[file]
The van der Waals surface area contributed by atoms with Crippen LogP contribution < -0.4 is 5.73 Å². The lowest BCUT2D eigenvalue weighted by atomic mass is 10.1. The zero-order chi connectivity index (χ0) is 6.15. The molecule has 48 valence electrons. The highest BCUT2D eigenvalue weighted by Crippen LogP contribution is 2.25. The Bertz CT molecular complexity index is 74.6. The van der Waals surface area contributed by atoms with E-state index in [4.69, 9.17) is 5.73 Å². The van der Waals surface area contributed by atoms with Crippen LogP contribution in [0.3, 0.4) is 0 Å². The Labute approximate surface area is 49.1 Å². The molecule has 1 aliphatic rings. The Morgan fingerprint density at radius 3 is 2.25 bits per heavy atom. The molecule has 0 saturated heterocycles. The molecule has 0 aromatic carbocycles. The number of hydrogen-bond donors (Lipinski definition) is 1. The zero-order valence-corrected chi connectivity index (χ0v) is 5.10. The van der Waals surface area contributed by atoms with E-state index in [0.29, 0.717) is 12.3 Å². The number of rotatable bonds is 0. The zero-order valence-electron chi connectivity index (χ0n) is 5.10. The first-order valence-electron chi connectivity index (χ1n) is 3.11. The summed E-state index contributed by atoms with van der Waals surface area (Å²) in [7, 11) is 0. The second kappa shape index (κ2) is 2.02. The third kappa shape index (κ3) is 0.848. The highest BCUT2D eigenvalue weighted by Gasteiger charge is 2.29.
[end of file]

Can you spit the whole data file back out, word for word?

The van der Waals surface area contributed by atoms with Crippen LogP contribution < -0.4 is 5.73 Å². The lowest BCUT2D eigenvalue weighted by atomic mass is 10.1. The zero-order chi connectivity index (χ0) is 6.15. The molecule has 48 valence electrons. The highest BCUT2D eigenvalue weighted by Crippen LogP contribution is 2.25. The Bertz CT molecular complexity index is 74.6. The van der Waals surface area contributed by atoms with E-state index in [4.69, 9.17) is 5.73 Å². The van der Waals surface area contributed by atoms with Crippen LogP contribution in [0.3, 0.4) is 0 Å². The Labute approximate surface area is 49.1 Å². The molecule has 1 aliphatic rings. The Morgan fingerprint density at radius 3 is 2.25 bits per heavy atom. The molecule has 0 saturated heterocycles. The molecule has 0 aromatic carbocycles. The number of hydrogen-bond donors (Lipinski definition) is 1. The zero-order valence-corrected chi connectivity index (χ0v) is 5.10. The van der Waals surface area contributed by atoms with E-state index in [0.29, 0.717) is 12.3 Å². The number of rotatable bonds is 0. The zero-order valence-electron chi connectivity index (χ0n) is 5.10. The first-order valence-electron chi connectivity index (χ1n) is 3.11. The summed E-state index contributed by atoms with van der Waals surface area (Å²) in [7, 11) is 0. The second kappa shape index (κ2) is 2.02. The third kappa shape index (κ3) is 0.848. The highest BCUT2D eigenvalue weighted by Gasteiger charge is 2.29.